I decided to write my first review on a product that truly stands out, something I use all the time yet it is offered completely free of charge. If any product deserves a review, its dblue glitch.
dblue.glitch is a machine that was probably designed to do insane beat chopping FX with just a few mouse clicks. If you listened to Venetian Snares, Aphex Twin, Squarepusher and stuff like that, you'll be interested in glitch for its abilities to turn anything you feed into it into sliced and mangled, organized chaos. Maybe this is not your thing, but I'm pretty sure you encountered the situation where you want to make a nice fill, or add just a little unpredictability to your music. Thats the point where you will be loving glitch too. All producers I worked with have used this baby in at least one of their tracks, some in an obvious way, some for more subtle effects.
Glitch has 9 completely different sounding effects built in that are triggered on and off in a programmed sequence. Among these effects you can find ringmodulator, timestretcher, reverser and bitcrusher, and each of them has their own parameters.
Sounds like a really complicated and sophisticated machine doesn't it? But actually, it is without doubt the most intuitive glitchmachine I ever encountered. Right when you start it up, it starts mangling your sound in a random, yet rythmic way. How is that possible? Well, in the upper middle of the plugin window you can find the heart: the sequence in which your effects are enabled, up to a length of 4 bars. You can choose to trigger just one effect, or you can tell the program to enable a randomly picked effect. To top it off you can even randomize the pattern. No sequence will ever sound the same, and if things get too weird, you can always use one of the presets which will bring a certain rythm to the pattern. So I guess it is fair to say that glitch has completely changed the workflow for creating rythmic sequences of effects. Programming them is no longer a pain in the rear, and thanks to the randomizer buttons, being lazy can lead to quick success as well.
Then you can tweak your FX one by one. Glitch is 9 FX in one and each of them sounds great, yet completely different from the others. I often find myself using just one of the FX in solo mode. When you tweak the settings, each of these FX can produce whole new results. For example the shuffler set to length 4 with maximum "repeat" brings my drums an instant techno-like 1/4 bar loop character, or if I turn the reverser interval to its minimum, I get basically a granular tone. Alone these 2 FX, my favourites along with the ringmodulator, would be worth spending money on. And each of the FX has a few important parameters that can be randomized again. Dblue concentrated on parameters that drastically change the character of an FX here, and that was a great decision, it keeps the GUI (which is a masterpiece in usability I might add) focused on the most important things. Finally, you can look at the top of the plugin window, where you can control the overall random amount of glitch. This parameter is great for those who want to add a bit of subtle randomness to their track. You have a knob for removing unwanted artifacts, a master envelope, distortion and filter, again proving that almost everything about this machine is extremely well thought out.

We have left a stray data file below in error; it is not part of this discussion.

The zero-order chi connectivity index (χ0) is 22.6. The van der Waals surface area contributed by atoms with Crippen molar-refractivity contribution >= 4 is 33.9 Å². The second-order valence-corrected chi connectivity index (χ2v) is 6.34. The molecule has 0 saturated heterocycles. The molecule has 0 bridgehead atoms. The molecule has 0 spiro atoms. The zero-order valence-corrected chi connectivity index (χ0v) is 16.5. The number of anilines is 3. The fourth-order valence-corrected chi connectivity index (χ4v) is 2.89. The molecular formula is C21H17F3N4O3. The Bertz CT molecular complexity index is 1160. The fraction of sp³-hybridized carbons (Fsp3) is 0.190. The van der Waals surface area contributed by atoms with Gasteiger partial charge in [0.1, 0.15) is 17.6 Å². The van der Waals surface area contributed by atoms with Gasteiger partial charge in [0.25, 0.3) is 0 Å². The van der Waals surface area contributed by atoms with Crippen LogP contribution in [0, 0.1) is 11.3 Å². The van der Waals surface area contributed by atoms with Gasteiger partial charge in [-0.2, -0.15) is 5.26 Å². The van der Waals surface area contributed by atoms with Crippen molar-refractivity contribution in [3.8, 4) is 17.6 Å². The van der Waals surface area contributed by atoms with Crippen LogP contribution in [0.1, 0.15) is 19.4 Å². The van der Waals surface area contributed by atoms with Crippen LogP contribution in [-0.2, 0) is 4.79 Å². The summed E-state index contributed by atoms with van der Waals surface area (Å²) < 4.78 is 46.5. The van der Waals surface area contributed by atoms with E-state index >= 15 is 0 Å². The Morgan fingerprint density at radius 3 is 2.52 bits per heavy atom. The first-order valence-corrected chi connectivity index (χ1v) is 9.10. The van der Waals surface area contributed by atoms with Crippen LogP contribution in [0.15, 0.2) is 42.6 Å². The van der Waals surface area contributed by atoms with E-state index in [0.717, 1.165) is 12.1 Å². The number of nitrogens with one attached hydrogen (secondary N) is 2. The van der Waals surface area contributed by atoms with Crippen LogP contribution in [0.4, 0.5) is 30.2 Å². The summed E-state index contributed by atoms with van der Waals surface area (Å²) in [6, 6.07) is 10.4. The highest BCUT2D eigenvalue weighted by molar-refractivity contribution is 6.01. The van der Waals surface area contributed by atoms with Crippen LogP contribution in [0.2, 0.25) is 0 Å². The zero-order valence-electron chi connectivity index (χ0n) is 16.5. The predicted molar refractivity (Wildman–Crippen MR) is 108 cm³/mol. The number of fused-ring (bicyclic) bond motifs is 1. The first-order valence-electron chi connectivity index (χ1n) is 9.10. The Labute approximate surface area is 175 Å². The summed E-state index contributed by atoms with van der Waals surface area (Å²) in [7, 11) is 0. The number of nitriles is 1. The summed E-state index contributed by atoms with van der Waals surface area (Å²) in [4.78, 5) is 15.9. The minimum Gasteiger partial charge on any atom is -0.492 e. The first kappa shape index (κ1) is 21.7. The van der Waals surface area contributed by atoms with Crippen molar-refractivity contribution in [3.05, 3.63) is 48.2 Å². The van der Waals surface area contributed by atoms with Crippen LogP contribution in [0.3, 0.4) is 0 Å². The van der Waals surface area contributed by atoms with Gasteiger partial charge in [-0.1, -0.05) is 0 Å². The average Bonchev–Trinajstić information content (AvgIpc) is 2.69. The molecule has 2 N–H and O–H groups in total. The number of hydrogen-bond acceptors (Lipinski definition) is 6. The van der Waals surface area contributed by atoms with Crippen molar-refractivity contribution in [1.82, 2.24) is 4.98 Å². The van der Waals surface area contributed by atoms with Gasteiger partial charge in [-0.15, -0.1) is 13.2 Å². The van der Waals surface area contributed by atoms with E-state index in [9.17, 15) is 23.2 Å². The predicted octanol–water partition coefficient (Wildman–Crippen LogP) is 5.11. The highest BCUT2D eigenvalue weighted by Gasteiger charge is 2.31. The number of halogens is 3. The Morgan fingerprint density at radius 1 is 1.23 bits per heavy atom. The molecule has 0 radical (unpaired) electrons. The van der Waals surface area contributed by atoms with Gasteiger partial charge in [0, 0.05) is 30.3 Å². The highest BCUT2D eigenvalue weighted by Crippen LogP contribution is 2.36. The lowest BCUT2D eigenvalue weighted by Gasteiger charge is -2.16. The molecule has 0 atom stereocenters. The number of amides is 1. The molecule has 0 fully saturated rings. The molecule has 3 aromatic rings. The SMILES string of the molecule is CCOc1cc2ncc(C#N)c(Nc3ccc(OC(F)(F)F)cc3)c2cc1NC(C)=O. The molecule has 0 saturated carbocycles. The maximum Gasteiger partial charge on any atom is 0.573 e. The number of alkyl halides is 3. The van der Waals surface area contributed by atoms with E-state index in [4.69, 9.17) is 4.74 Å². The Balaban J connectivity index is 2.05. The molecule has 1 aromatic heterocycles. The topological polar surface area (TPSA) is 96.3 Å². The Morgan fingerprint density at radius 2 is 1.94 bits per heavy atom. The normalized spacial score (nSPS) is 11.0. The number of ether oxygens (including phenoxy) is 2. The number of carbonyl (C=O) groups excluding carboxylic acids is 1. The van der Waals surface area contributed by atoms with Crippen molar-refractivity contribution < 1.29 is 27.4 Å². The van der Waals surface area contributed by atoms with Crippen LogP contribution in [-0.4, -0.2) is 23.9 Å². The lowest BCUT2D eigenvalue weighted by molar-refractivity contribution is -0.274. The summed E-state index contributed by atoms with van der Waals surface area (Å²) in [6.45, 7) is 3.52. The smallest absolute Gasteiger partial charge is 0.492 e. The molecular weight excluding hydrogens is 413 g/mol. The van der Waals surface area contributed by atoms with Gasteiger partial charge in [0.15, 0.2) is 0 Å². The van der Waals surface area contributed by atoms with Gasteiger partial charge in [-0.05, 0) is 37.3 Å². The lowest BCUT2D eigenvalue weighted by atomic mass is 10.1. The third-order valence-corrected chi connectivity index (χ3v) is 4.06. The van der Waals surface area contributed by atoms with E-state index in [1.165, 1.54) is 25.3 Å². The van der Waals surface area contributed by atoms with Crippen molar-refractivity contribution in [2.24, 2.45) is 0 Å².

Last words: The greatest advantage of glitch is the organization of chaos. There are quite a few "glitch" plugins that bring utter chaos to your sound, but it does not sound rythmic at all. Glitch is the first one to organize that chaos for you. This baby is recommended to any producer, especially the more experimental ones, but also those who want to add a little spice to their tracks with subtle randomness. I mean, how can you ever regret a 500kb download? The user interface is one of the best I've ever encountered, the documentation is good, the stability is awesome, CPU usage is low, and the sound of it is original and quality. Awesome plugin!
This is what I wrote to the developers. I bought the plugin.
probably you think that most of your customers don't know electronic music, and this is very bad. Even if they can use your preset randomly to make some noise in the dance hall, I find that your plugs are nice and could be used in serious composition too. So WHY YOU DONT WRITE PARAMETERS EXPLICATIONS IN THE GLITCH MANUAL? For example, in the Granular time stretch you call "stretcher", what does GM series of control means?
Thanks for some serious support, Alessandro Ratoci.
P.S. seems that you are missing the step duration, and steps are forced to be 16th note. Pretty big limitation, is it?
I do agree that detailed descriptions of each effect are missing from the manual. I will try to add these in the near future, to better explain what everything does.
I have tried to put tool tips on almost every part of the plugin, so you can hover your mouse cursor over something for a few moments to get a basic description.
In the Stretcher effect, "GM" is "grain modulation". There is an envelope follower which follows the amplitude of the input signal, and then you can optionally modulate the grain size in sync with this. It can help to give some interesting dynamic variations in tone and character on the stretching effect. Hopefully this becomes somewhat obvious when simply playing around with the parameters for a few moments.
Either way, you should simply play around with the effects, tweak some parameters, and see what happens. If it sounds cool, then it's all good. This is an experimental glitch plugin after all, not a perfectly accurate scientific tool. It's intended that you should experiment and have fun :)